British Tinnitus Association
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I'm new here

I've had tinnitus in one ear for a couple of years now. The first doctor I spoke to when I first noticed it . was kind of dismissive. At the time it was relatively easy to ignore. However, since the beginning of this year it's gotten louder, just as if someone's turned up the volume. I spoke to a different doctor who referred me to the ENT dept . They sent me for an MRI scan and just recently I had a letter back stating nothing's wrong (no tumor or nerve damage or whatever) and that I don't need any follow up appointments. Good news, of course, but I'm thinking: what now? I still have this problem which hasn't stopped since I first noticed it. I've been reading some of the modules on the take-on-tinnitus website which has made it less daunting. I would welcome any help or advice.

Respectfully submitted,


4 Replies

Hi Keoni, and welcome to this forum which is the best for telling the truth and giving good advice. First, it is good news that your mri scan showed nothing untoward, as did mine. GPs and ENTs, in my experience, are of no help whatsoever, apart from the prescribing of meds to help in calming our minds. As well as Zopiclone to make me sleep, I was prescribed Mirtazapine specifically as an anti anxiety medicine. I would suggest that you need to be referred to the NHS audiology department for a hearing check. I have slight hearing loss in one ear and the hearing aid quietens my tinnitus. I have a white noise masker for my good ear, which I now only wear on those days when my T is bothersome. You could also ask your GP to refer you for CBT counselling, which may help you to feel more positive about your life and hence this will quieten your tinnitus.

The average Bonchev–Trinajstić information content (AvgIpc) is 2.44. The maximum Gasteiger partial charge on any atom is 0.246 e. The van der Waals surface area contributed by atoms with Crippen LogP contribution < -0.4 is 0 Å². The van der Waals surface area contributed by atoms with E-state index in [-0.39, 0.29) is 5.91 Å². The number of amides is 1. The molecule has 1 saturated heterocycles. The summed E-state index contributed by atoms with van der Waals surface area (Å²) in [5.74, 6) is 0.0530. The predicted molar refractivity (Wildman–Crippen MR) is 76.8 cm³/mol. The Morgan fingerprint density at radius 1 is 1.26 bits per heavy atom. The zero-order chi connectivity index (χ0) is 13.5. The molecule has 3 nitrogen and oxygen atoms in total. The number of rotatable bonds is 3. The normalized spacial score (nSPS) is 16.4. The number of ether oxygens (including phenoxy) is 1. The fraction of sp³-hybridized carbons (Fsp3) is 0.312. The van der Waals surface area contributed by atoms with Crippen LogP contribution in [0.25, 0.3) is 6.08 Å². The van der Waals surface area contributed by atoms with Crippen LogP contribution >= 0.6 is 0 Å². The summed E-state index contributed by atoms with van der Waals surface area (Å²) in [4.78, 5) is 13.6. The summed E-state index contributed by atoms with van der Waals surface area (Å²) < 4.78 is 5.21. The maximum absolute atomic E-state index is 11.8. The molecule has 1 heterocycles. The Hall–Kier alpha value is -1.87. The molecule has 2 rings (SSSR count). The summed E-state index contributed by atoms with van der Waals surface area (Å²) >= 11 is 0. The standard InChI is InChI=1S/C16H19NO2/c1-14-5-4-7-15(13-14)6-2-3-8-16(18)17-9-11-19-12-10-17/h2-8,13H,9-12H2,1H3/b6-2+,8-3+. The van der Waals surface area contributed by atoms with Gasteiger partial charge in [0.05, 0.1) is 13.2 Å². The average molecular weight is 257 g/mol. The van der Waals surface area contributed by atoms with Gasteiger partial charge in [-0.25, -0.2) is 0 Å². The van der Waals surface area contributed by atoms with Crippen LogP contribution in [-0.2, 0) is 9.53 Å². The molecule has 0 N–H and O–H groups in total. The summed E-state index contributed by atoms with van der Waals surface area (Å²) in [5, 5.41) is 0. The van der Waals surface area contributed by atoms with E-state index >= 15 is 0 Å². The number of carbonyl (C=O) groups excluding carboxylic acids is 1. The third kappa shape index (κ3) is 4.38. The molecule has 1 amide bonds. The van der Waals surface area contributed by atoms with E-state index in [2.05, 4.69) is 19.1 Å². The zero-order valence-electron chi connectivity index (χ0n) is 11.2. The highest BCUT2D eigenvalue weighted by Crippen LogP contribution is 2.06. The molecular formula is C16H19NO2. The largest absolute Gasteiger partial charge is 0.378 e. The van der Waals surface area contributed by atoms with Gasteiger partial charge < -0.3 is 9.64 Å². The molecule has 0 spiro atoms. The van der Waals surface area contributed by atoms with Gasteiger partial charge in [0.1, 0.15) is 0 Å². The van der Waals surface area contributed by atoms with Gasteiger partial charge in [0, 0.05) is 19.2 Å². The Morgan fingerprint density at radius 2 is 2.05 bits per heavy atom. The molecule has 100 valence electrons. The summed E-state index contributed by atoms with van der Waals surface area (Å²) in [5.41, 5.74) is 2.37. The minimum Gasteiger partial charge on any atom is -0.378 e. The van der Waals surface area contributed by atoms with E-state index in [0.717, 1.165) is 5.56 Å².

Have some background noise on all night to help with sleep too - 2 years 8 months on from my onset of T and I still use my sound oasis machine all night, every night. During the day (I am retired) I surround myself with low level sound. Tinnitus feeds on silence, but don't have the surrounding sound too loud as your brain cannot habituate to a sound it cannot hear (as explained very well by michaelee's excellent posts). You are not alone, there are millions of us out there living alongside our tinnitus. Other folk cannot possibly understand as we look normal from the outside! Love and best wishes, Angela xx


Hi, Angela, thanks for your reply. The ent dept gave me a hearing test about 6 weeks before the scan and said I have a slight loss in the same ear as the tinnitus. The audiologist also ran through a check list of, I guess, the usual suspects, all of which were negative - it's not an ear wax problem, I've had no infections or head trauma, I've never been nightclubbing or gone to rock concerts, I don't wear earphones, nor go shooting as a hobby or been exposed to any loud noises or explosions. I will bear in mind your suggestions when I next see my GP.

Take care,



Hello and welcome to the British Tinnitus Association forum.

Do feel free to ask any questions, I hope that you find this a helpful and supportive place to help you manage your tinnitus.

Glad you're finding Take on Tinnitus helpful!

Best wishes



Hi Keoni,

I've just posted a very similar scenario as my welcome post! I found the ENT team very unhelpful so am trying to get my head round things myself!

I have no advice to offer (new to this too) but wanted to say help *waves*


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